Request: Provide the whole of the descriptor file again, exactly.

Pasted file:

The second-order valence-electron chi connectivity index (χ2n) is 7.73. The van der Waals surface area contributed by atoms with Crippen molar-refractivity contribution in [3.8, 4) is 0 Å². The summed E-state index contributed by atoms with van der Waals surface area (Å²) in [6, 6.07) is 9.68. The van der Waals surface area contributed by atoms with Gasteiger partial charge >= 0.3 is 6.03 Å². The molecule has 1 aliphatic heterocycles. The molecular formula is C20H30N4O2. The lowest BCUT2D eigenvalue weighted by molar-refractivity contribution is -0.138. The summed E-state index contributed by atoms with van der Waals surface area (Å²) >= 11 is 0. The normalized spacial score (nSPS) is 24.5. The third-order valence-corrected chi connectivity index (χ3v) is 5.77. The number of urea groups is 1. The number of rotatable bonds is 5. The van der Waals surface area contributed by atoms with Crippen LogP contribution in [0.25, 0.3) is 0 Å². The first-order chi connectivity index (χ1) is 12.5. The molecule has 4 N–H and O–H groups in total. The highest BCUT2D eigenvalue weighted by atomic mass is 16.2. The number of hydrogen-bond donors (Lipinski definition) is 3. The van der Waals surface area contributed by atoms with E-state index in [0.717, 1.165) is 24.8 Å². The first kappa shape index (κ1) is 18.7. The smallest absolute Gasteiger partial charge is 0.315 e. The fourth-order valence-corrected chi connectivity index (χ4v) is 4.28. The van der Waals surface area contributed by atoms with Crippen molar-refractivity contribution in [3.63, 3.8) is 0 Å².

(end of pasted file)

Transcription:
The second-order valence-electron chi connectivity index (χ2n) is 7.73. The van der Waals surface area contributed by atoms with Crippen molar-refractivity contribution in [3.8, 4) is 0 Å². The summed E-state index contributed by atoms with van der Waals surface area (Å²) in [6, 6.07) is 9.68. The van der Waals surface area contributed by atoms with Gasteiger partial charge >= 0.3 is 6.03 Å². The molecule has 1 aliphatic heterocycles. The molecular formula is C20H30N4O2. The lowest BCUT2D eigenvalue weighted by molar-refractivity contribution is -0.138. The summed E-state index contributed by atoms with van der Waals surface area (Å²) >= 11 is 0. The normalized spacial score (nSPS) is 24.5. The third-order valence-corrected chi connectivity index (χ3v) is 5.77. The number of urea groups is 1. The number of rotatable bonds is 5. The van der Waals surface area contributed by atoms with Crippen LogP contribution in [0.25, 0.3) is 0 Å². The first-order chi connectivity index (χ1) is 12.5. The molecule has 4 N–H and O–H groups in total. The highest BCUT2D eigenvalue weighted by atomic mass is 16.2. The number of hydrogen-bond donors (Lipinski definition) is 3. The van der Waals surface area contributed by atoms with E-state index in [0.717, 1.165) is 24.8 Å². The first kappa shape index (κ1) is 18.7. The smallest absolute Gasteiger partial charge is 0.315 e. The fourth-order valence-corrected chi connectivity index (χ4v) is 4.28. The van der Waals surface area contributed by atoms with Crippen molar-refractivity contribution in [3.63, 3.8) is 0 Å².